no (0%) patient had visual deterioration. And out of 44(55%) PDR patients, 31 (38.75%) patients showed visual improvement, 11 (13.75%) patients showed static BCVA and 2 (2.5%) patients showed deterioration of BCVA. Thus, visual outcome in patients with PDR is poor as compared to patients with NPDR. There is inverse relationship between severity of DR and visual outcome after laser photocoagulation.

DISCUSSION

With changing lifestyle and urbanisation, diseases like diabetes and hypertension are becoming more common, leading to greater prevalence of diabetic and hypertensive retinopathy. The age range in our study was between 40-81 years with mean age of 57.6 years. The highest incidence of DR in this study is in age group of 51-60 years (50%), which is consistent with study done by Rasmieh M. Al-Amer et al in which the highest incidence of DRwas found in the age group of 56-65 years (40%) [5]. Also, it is consistent with study done by Shreshtha et al in which also the maximum incidence of DR was found in 51- 60 years (52%)[6]. In present study, 56.25% patients were males and 43.75% were females. This is consistent with study done by Shreshtha et al in which 53% were males and 47% were females [6].

However, it is not consistent with some other studies results of which state that women are more liable to develop diabetes than men (3:2). They are also more likely to develop DR. However, in the present study males were affected more than females. The reason can be the fact that Indian women seldom seek medical assistance unless they are symptomatic and that is why escaped detection and treatment.

In the present study, 51.25% of patients had co- existent hypertension. This shows that more than 50% patients with diabetes who had co-existent hypertension developed DR. Thus, hypertension is one of the risk factors for the development and progression of DR. This is in consistence with study done by Mathews DR et al in which 61.8% patients had co-existent hypertension [7]. Hyperlipidemia is found in 60% patients with DR in this study and is also one of the risk factors for the development and progression of DR. This is also shown in the study done by Van leiden HA et al in which hyperlipidemia is found in 50% patients with DR [8].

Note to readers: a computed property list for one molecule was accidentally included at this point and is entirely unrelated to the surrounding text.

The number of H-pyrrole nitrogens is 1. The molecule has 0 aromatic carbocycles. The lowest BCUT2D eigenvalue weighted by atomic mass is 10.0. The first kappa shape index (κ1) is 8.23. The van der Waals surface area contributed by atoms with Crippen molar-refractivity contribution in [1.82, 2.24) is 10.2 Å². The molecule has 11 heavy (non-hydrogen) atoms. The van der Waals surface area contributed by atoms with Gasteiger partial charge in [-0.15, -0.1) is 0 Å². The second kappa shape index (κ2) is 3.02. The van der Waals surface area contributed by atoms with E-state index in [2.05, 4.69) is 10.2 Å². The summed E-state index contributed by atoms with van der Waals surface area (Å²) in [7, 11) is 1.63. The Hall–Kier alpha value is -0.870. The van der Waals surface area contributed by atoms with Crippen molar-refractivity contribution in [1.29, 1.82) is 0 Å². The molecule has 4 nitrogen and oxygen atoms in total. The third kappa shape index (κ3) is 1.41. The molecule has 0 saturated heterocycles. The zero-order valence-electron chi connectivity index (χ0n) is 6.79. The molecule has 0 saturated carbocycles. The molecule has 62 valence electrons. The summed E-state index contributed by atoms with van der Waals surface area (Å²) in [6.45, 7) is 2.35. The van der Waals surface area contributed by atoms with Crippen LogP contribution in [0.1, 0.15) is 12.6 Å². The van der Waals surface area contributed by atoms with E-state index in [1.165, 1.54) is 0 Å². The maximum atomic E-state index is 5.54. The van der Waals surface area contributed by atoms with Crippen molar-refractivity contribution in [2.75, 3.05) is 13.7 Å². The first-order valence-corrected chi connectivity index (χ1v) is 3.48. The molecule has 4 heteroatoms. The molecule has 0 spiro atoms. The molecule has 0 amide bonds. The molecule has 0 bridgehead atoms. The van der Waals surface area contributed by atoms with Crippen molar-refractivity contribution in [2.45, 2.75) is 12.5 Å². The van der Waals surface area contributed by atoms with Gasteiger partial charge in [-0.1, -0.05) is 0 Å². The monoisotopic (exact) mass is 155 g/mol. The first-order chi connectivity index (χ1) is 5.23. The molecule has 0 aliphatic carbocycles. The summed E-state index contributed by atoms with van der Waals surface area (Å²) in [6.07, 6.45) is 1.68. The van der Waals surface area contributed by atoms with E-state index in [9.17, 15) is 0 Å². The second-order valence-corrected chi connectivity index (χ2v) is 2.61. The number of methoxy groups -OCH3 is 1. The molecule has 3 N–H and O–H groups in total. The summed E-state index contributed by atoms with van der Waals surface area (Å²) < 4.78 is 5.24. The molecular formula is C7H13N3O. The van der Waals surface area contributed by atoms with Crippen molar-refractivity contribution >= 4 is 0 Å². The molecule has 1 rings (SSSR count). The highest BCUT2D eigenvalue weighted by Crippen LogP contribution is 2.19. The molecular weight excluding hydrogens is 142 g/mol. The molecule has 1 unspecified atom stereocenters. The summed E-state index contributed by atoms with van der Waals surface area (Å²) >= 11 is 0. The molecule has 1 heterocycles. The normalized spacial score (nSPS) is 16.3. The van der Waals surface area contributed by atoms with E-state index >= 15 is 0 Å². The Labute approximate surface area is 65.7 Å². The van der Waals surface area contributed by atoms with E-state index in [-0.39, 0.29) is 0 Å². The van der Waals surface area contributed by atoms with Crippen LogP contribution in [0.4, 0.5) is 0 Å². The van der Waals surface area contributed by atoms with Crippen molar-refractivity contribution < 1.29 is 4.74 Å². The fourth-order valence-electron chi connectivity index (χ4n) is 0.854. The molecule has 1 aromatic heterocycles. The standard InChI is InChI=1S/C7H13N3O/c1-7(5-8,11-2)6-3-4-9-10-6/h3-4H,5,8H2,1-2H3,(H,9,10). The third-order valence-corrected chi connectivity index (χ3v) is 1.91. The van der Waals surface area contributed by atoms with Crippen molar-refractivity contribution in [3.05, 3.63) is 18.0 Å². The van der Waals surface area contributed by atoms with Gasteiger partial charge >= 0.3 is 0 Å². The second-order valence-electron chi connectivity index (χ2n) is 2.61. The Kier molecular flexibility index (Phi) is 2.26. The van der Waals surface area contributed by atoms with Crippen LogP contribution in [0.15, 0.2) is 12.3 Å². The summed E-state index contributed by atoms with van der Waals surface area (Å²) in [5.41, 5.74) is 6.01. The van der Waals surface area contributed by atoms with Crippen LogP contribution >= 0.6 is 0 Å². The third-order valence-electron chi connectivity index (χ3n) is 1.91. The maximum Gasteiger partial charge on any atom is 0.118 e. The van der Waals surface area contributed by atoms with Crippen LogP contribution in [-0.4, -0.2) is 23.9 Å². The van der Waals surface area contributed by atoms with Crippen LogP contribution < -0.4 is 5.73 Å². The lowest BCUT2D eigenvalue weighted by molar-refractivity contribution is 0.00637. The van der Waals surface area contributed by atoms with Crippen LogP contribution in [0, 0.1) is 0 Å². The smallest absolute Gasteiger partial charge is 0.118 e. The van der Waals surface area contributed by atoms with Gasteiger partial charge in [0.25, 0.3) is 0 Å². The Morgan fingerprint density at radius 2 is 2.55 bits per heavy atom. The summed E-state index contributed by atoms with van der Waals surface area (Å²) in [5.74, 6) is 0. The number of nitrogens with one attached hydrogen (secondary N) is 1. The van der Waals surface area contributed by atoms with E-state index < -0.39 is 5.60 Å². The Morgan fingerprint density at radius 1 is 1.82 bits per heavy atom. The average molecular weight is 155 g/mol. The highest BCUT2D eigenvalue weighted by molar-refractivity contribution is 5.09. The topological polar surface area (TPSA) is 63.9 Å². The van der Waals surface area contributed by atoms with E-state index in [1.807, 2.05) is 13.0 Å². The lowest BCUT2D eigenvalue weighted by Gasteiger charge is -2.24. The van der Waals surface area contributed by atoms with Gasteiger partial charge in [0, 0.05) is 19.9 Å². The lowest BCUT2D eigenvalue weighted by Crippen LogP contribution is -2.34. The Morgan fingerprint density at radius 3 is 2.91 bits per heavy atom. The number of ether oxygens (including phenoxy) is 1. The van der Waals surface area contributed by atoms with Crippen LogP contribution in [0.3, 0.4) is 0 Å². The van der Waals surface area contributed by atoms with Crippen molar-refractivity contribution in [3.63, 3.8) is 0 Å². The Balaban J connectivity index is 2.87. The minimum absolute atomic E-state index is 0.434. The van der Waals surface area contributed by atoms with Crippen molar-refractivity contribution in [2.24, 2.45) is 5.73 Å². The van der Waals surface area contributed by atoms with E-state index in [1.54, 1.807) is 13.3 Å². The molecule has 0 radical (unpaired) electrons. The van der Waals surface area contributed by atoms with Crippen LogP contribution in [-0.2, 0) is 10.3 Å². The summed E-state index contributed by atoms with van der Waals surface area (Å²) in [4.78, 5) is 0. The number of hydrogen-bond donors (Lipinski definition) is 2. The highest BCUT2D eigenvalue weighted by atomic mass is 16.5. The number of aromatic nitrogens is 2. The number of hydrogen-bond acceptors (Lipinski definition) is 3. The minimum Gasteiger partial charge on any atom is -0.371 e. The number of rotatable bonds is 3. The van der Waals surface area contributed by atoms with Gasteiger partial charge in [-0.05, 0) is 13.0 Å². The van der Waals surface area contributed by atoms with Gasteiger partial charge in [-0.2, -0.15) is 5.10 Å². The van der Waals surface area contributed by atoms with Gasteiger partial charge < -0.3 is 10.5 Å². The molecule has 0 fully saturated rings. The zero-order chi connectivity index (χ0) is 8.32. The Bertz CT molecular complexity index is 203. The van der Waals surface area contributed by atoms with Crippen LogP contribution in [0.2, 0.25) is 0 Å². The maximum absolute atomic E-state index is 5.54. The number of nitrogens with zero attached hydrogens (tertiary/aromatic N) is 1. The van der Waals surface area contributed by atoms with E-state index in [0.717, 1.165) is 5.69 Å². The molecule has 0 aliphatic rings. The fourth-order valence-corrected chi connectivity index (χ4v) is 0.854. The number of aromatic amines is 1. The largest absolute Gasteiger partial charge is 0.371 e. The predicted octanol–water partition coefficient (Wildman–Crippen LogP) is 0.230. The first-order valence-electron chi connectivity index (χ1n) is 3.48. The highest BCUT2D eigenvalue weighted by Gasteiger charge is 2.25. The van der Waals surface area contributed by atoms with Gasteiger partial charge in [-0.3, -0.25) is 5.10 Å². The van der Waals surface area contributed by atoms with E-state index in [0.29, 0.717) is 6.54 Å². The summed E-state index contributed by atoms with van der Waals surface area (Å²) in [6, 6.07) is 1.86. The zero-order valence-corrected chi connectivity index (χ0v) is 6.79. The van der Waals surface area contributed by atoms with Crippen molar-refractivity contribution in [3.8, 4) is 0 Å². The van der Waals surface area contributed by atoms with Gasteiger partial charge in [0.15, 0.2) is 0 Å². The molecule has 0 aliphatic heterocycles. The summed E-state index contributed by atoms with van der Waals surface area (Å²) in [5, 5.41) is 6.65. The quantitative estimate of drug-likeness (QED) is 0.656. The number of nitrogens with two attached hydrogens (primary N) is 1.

In current study, after laser photocoagulation, 80% of the patients showed improvement in BCVA by ≥ 1 line, 17.5% of the patient maintained same BCVA and

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68 Journal of Research in Medical and Dental Science | Vol. 4 | Issue 1 | January - March 2016 2.5% patients showed deterioration in BCVA.

Improvement in number of lines of BCVA is statistically significant (paired t-test, p < 0.01). This is consistent with study done by Wilczyński M. in which vision improved in 70.34% patients [9].

Co-relation of DR with duration of DM in this shows that as the duration of diabetes increases, chances of development of DR are more and also chances of conversion from NPDR to PDR increases. Thus, duration of DM is directly proportional to development and progression of DR. This is also shown in the study done by Aiello et al and Salem M et al [10,11].

Plus, more the duration of DM, more the severity of DR and poorer the visual outcome after laser photocoagulation. Thus, there is inverse relationship between duration of DM and visual outcome after laser photocoagulation. This is in accordance with the study done by Mohan Rema et al [12].

Co-relation of control of DM with DR shows that patients with uncontrolled glucose levels are more likely to develop DR and severity of DR is also more.

So, control of DM is one of the risk factors for the development and progression of DR. This is also shown by Abu El Asrar AM et al and El Haddad OA et al [13,14].Visual outcome after laser photocoagulation is better in patients with better control of DM. Thus, there is direct relationship between the control of DM and visual outcome after laser photocoagulation.

Co-relation of stage of DR with visual outcome shows that visual outcome in patients with PDR is poor as compared to patients with NPDR. There is inverse relationship between severity of DR and visual outcome after laser photocoagulation.

CONCLUSION

Diabetic retinopathy causes significant dysfunction of retinal vasculature and hence retina, hampering vision. Co-existent hypertension and hyperlipidemia are risk factors for development and progression of DR. Also, increased duration of DM and uncontrolled DM are risk factors. Timely treatment of DR with laser retinal photocoagulation prevents further dysfunction and salvages involved retina causing statistically significant improvement in vision and quality of life.

There is inverse relationship between duration of DM and visual outcome after laser. Also, there is inverse relationship between severity of DR and visual outcome after laser whereas; there is direct

relationship between good control of DM and visual outcome.

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Journal of Research in Medical and Dental Science | Vol. 4 | Issue 1 | January - March 2016 69 14. El Haddad OA, Saad MK. Prevalence and risk

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How to cite this article: Sheth HK, Popat KB, Sheth NR, Vyas VJ. A study on visual outcome after laser photocoagulation in diabetic retinopathy cases. J Res Med Den Sci 2016;4(1):63-9.

Source of Support: None

Conflict of Interest: None declared

Corresponding author:

Dr. Kshama B. Popat,

“VISHWAS”, 8-Archana Park, Opp. Panchayat Nagar, University Road.

Rajkot-360005.

Email address: forgive_02@yahoo.com Date of Submission: 05/03/2016 Date of Acceptance: 20/03/2016